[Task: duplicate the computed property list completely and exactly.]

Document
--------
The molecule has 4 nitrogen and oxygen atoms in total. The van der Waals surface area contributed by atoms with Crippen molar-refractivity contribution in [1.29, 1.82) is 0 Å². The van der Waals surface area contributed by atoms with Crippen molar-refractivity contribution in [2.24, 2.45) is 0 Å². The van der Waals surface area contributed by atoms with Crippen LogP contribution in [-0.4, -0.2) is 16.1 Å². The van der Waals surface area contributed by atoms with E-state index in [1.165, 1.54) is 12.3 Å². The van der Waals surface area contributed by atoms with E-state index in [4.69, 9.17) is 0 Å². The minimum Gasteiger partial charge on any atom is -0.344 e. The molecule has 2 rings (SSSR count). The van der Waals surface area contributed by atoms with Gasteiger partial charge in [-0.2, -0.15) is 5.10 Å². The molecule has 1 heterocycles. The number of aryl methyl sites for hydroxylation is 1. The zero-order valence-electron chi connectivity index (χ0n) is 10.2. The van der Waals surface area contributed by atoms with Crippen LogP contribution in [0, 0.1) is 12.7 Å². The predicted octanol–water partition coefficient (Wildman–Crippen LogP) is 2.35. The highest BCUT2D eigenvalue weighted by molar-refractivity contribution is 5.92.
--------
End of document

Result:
The molecule has 4 nitrogen and oxygen atoms in total. The van der Waals surface area contributed by atoms with Crippen molar-refractivity contribution in [1.29, 1.82) is 0 Å². The van der Waals surface area contributed by atoms with Crippen molar-refractivity contribution in [2.24, 2.45) is 0 Å². The van der Waals surface area contributed by atoms with Crippen LogP contribution in [-0.4, -0.2) is 16.1 Å². The van der Waals surface area contributed by atoms with E-state index in [1.165, 1.54) is 12.3 Å². The van der Waals surface area contributed by atoms with E-state index in [4.69, 9.17) is 0 Å². The minimum Gasteiger partial charge on any atom is -0.344 e. The molecule has 2 rings (SSSR count). The van der Waals surface area contributed by atoms with Gasteiger partial charge in [-0.2, -0.15) is 5.10 Å². The molecule has 1 heterocycles. The number of aryl methyl sites for hydroxylation is 1. The zero-order valence-electron chi connectivity index (χ0n) is 10.2. The van der Waals surface area contributed by atoms with Crippen LogP contribution in [0, 0.1) is 12.7 Å². The predicted octanol–water partition coefficient (Wildman–Crippen LogP) is 2.35. The highest BCUT2D eigenvalue weighted by molar-refractivity contribution is 5.92.